... ...

Episode 176: Colossal Coral Podcast

Here we go! After two years we finally dug deep to research and present this podcast on corals. Corals are a critical animal in our World’s oceans. They have been described as the ocean’s rainforests. They also are degrading quickly and absolutely need our help and understanding. We hope you enjoy this episode and really evaluate how YOU can help corals from around the world.

Coral History

Coral is one of the most ancient organisms we have covered in this podcast. Only jellyfish are thought to be older, out of all the species we have covered to date. The first evidence of any type of coral dates back to about 540 million years ago, with coral fossils being discovered in Scotland and China. Since, corals have gone through many periods of growth and then retraction. Today’s modern corals emerged many millions of years ago. During the Miocene (10-20 MYA) today’s species of coral began to emerge and then flourish roughly 5 MYA.

Corals belong to the Kingdom Animalia and thus are animals. They belong to the Phylum Cnidaria, which consists of over 11,000 aquatic organisms to include sea fans, sponges, jellyfish and many others. There are many orders of corals and in this episode we focused on:

  • Alconacea (soft corals)- over 800 species
  • Scleractinia (true stony corals)- over 3000 species

Coral Physiology

The life cycle of a coral is similar to other aquatic organisms. One scientists claim corals can live to 4000 years, with others claiming 2 to 70 years. There is still much debate of how long the animal lives but the hard limestone reefs they build can last for tens of thousands of years. It is estimated the Great Barrier Reef is over 20,000 years old.

Facts about the polyp includes:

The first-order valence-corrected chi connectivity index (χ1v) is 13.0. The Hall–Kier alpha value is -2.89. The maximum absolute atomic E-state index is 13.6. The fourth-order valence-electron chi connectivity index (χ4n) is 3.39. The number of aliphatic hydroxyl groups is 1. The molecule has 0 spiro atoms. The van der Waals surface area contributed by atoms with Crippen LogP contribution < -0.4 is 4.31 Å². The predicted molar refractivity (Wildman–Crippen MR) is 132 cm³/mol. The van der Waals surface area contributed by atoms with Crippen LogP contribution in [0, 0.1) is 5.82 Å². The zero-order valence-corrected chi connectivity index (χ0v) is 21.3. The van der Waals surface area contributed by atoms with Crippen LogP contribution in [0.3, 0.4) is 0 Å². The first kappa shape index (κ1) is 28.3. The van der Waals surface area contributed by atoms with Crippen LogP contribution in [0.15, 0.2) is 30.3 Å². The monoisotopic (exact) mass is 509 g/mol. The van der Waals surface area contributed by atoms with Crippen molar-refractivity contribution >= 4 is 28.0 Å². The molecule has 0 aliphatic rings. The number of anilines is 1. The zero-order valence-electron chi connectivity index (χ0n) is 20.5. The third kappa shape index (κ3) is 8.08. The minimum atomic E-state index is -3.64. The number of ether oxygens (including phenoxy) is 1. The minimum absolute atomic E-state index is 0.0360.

• The base of the polyp secretes the stony material from which the coral skeleton is formed.
  • Like a jellyfish its soft body parts sandwiched between two layers of epidermis
  • Oral disc with tentacles to help get food and feed into its mouth and down into the gastro cavity (aka stomach)
  • Although corals also don’t have a centralized nervous system, they use neurons to help them process sensory information. Like Jellyfish, Corals also contain a nerve cells in a net.
  • In both stony and soft corals, the polyps can be retracted by contracting muscle fibers, with stony corals relying on their hard skeleton and cnidocytes for defense.
  • Polyps extend their tentacles, particularly at night, often containing coiled stinging cells (cnidocytes) which pierce, poison and firmly hold living prey paralyzing or killing them. Polyp prey includes plankton such as copepods and fish larvae. Longitudinal muscular fibers formed from the cells of the ectoderm allow tentacles to contract to convey the food to the mouth.
  • Most corals contain algae called zooxanthellae(pronounced zo-UH-zan-thuh-lay), which are plant-like organisms. Residing within the coral’s tissues, the microscopic algae are well protected and make use of the coral’s metabolic waste products for photosynthesis, the process by which plants make their own food.


How Coral Reefs are Built 

Coral Spawning


Many of our coral reefs are heading towards extinction. Global Climate Change is the #1 killer of oceanic reefs due to rising sea temperatures and coral bleaching. We ALL need to do our part to reduce our carbon emissions. You can calculate your carbon footprint HERE


Coral Restoration Foundation 






July 28, 2020
Scroll to top